• How much time will it take me to optimize it? (1 hour, 12 days, ...)
  • How risky is it to optimize it? (could it break things for the app? For the customer?)

Once you have the answers to these questions, it's time to talk about this with your project manager, with your colleagues, or even with people that don't work on the application with you. Having neutral opinion is good, as well as having non-technical (or less technical) opinions. Talking with these people should help you figure out what should be done and what shouldn't.

At this point you should have a list of optimisations that's pretty clear, that you thought through several times, and you should have no problem coding and testing them.

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I agree that caching needs to understand your application well. But I don't think we should start writing caching solution after finishing the application at first step as you mentioned. But we should plan for it earlier. Since that major parts that will be in need for caching will be obvious from the beginning but later you may discover more parts that are in need for attention also. For instance, Dictionaries & Lookups are first citizen in caching world so you should plan for that from the beginning. If you postponed it till the end you'll need to modify everywhere that touch this part. – Wahid Shalaly Feb 20 '10 at 9:12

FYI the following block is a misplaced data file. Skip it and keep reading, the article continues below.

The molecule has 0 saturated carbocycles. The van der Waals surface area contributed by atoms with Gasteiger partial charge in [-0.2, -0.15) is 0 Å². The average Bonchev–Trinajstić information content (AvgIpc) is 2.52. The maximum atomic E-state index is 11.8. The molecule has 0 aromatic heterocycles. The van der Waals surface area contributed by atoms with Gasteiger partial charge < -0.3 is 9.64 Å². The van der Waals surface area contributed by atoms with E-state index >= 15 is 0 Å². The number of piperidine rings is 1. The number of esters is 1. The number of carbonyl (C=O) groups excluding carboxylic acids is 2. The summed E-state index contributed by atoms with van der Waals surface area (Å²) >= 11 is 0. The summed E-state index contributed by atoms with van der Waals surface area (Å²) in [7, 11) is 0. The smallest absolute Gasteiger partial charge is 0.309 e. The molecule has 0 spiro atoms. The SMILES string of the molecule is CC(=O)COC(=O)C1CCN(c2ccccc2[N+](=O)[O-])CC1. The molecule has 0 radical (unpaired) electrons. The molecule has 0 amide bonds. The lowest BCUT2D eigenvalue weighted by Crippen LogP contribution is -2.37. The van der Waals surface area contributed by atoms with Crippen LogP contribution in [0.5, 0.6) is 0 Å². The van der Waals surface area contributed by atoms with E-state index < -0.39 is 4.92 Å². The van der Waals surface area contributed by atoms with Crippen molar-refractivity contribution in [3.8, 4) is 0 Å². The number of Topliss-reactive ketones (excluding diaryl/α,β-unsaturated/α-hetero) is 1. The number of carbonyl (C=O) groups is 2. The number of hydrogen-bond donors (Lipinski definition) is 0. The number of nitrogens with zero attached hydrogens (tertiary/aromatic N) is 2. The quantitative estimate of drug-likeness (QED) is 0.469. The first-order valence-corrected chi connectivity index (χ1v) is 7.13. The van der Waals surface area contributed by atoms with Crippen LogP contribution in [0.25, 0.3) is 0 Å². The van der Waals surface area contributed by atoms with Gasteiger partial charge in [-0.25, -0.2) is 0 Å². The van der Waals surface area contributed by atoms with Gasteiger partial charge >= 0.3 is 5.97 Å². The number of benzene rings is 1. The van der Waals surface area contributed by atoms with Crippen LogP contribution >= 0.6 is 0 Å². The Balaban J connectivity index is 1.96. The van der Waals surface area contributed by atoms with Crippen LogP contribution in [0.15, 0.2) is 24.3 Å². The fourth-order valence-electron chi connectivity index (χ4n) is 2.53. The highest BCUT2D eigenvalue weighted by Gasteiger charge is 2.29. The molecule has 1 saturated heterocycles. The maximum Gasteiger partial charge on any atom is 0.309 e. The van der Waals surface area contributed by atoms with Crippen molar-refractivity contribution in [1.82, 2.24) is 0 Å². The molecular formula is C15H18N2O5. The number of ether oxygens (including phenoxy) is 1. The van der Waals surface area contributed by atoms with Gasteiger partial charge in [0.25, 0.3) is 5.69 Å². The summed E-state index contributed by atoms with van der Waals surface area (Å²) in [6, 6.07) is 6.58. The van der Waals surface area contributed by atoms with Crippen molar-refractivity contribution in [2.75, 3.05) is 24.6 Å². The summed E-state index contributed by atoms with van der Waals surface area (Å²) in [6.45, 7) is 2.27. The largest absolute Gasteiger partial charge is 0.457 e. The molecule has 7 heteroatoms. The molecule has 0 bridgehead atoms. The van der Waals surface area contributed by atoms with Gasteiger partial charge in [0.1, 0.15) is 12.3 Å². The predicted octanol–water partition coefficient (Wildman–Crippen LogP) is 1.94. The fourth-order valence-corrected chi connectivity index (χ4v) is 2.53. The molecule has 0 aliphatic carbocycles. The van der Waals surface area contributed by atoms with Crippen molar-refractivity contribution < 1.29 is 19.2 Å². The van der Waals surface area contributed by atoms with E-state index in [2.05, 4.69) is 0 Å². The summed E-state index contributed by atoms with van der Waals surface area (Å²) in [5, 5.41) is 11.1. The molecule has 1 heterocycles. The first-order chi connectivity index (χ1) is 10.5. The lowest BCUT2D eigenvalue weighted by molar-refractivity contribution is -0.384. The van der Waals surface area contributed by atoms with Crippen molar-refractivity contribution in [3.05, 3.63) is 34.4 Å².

Caching is a performance optimization, so do it where the bottleneck is. You know where the bottleneck is by measuring it three times and then once more.

Beware of the relaxed consistency of your data when you cache, e.g. you don't want to cache all of your stock trading app.

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You should consider caching at EVERY layer.

The best place to cache is as near to the client request as possible (so you do as little work as possible to serve the response). In web apps, yes at the presentation layer, at the business layer and the data layer.

(Side note: If you are basically peppering your business logic code with caching logic here and there, you should really look into seperation of concerns to avoid your code becoming a big ball of mud :-) )

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Data Layer - all layers above this layer don't need to know where the data is sourced from. I would also only cache data thats not very volatile, or include some expiration policy.

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We implement it at the business logic layer between interactions with the presentation layer. If a request from the presentation layer comes in and it is cached we can then skip a whole lot of logic and data access.

I'd highly recommend MemCached over MS Velocity, Velocity was a pain to setup!